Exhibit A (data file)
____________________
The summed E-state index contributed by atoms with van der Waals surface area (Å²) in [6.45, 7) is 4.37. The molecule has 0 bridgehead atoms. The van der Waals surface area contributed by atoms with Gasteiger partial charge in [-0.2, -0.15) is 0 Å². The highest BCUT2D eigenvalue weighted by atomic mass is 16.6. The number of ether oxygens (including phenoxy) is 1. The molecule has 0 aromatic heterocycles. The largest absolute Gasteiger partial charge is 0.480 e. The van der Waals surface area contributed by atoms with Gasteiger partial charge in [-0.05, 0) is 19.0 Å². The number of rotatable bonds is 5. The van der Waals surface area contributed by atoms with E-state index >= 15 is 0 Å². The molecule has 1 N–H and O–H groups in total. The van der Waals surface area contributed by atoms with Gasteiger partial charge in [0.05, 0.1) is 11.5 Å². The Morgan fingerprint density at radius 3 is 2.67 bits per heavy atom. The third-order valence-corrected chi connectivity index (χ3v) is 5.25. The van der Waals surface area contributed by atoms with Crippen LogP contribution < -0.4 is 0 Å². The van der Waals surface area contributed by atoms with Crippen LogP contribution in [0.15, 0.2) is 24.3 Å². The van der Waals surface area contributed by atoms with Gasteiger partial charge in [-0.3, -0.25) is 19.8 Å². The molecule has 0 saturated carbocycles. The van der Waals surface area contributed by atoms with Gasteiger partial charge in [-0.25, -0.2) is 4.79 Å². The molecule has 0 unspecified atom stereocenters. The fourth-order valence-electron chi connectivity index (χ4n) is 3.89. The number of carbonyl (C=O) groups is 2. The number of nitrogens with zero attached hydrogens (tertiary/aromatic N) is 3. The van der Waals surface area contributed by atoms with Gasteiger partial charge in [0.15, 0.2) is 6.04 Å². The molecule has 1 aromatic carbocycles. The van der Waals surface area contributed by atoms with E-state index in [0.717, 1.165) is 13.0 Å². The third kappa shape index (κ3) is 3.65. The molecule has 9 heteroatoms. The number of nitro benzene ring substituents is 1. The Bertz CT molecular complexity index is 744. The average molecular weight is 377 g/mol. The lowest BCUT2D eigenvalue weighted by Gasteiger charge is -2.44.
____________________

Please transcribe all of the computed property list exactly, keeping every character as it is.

The summed E-state index contributed by atoms with van der Waals surface area (Å²) in [6.45, 7) is 4.37. The molecule has 0 bridgehead atoms. The van der Waals surface area contributed by atoms with Gasteiger partial charge in [-0.2, -0.15) is 0 Å². The highest BCUT2D eigenvalue weighted by atomic mass is 16.6. The number of ether oxygens (including phenoxy) is 1. The molecule has 0 aromatic heterocycles. The largest absolute Gasteiger partial charge is 0.480 e. The van der Waals surface area contributed by atoms with Gasteiger partial charge in [-0.05, 0) is 19.0 Å². The number of rotatable bonds is 5. The van der Waals surface area contributed by atoms with E-state index >= 15 is 0 Å². The molecule has 1 N–H and O–H groups in total. The van der Waals surface area contributed by atoms with Gasteiger partial charge in [0.05, 0.1) is 11.5 Å². The Morgan fingerprint density at radius 3 is 2.67 bits per heavy atom. The third-order valence-corrected chi connectivity index (χ3v) is 5.25. The van der Waals surface area contributed by atoms with Crippen LogP contribution < -0.4 is 0 Å². The van der Waals surface area contributed by atoms with Crippen LogP contribution in [0.15, 0.2) is 24.3 Å². The van der Waals surface area contributed by atoms with Gasteiger partial charge in [-0.3, -0.25) is 19.8 Å². The molecule has 0 saturated carbocycles. The van der Waals surface area contributed by atoms with Gasteiger partial charge in [-0.25, -0.2) is 4.79 Å². The molecule has 0 unspecified atom stereocenters. The fourth-order valence-electron chi connectivity index (χ4n) is 3.89. The number of carbonyl (C=O) groups is 2. The number of nitrogens with zero attached hydrogens (tertiary/aromatic N) is 3. The van der Waals surface area contributed by atoms with Gasteiger partial charge in [0.15, 0.2) is 6.04 Å². The molecule has 1 aromatic carbocycles. The van der Waals surface area contributed by atoms with E-state index in [0.717, 1.165) is 13.0 Å². The third kappa shape index (κ3) is 3.65. The molecule has 9 heteroatoms. The number of nitro benzene ring substituents is 1. The Bertz CT molecular complexity index is 744. The average molecular weight is 377 g/mol. The lowest BCUT2D eigenvalue weighted by Gasteiger charge is -2.44.